Tuesday, May 11, 2021

Long-term time bomb

Several years ago, a senior Chinese official had an incredibly honest interview with the NYTimes regarding China's slow motion time bomb of a declining population that's really old, something now coming to pass in 2021, a potentially devastating impact on the ambitions of Xi and the well being of the country as a whole. 

To whit.

China’s population is growing at its slowest pace in decades, with a plunge in births and a graying work force presenting the Communist Party with one of its gravest social and economic challenges.  

Figures for a census conducted last year and released on Tuesday showed the country’s population at 1.41 billion people, about 72 million more than those counted in 2010. This was the narrowest increase recorded since the Communist Party conducted its first census, in 1953.

Only 12 million babies were born in China last year, according to Ning Jizhe, the head of China’s National Bureau of Statistics, the fourth year in a row that births have fallen in the country. That makes it the lowest official number of births since 1961, when a widespread famine caused by Communist Party policies killed millions of people, and only 11.8 million babies were born.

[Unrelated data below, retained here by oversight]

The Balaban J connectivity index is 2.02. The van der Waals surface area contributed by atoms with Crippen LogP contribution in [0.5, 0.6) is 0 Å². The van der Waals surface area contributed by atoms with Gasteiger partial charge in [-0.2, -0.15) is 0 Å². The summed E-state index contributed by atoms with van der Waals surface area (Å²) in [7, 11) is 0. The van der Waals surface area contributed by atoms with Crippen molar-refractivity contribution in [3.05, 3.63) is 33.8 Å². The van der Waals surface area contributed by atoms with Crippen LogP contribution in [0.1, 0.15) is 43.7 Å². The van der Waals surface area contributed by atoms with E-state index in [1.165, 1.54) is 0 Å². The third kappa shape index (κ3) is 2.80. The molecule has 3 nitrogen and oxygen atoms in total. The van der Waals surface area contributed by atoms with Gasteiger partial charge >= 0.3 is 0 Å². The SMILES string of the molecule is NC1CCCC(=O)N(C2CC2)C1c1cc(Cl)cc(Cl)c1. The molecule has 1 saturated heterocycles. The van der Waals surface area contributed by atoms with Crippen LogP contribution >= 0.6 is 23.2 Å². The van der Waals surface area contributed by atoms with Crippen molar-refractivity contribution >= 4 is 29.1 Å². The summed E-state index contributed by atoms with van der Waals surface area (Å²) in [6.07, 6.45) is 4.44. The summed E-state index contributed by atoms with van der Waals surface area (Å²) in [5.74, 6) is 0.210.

The figures show that China faces a demographic crisis that could stunt growth in the world’s second-largest economy. China faces aging-related challenges similar to that of developed countries, but its households live on much lower incomes on average than the United States and elsewhere.

In other words, the country is growing old without first having grown rich.

Yours truly never forgot just how honest the official was and ... he was spot on without question.

End result.

“China is facing a unique demographic challenge that is the most urgent and severe in the world,” said Liang Jianzhang, a research professor of applied economics at Peking University and a demography expert. “This is a long-term time bomb.”

Officials conducting a demographic census in Boma village, where relocated Tibetan people from high-altitude areas live, in the Tibet Autonomous Region of China.Credit...Roman Pilipey/EPA, via Shutterstock

A long-time time bomb indeed.

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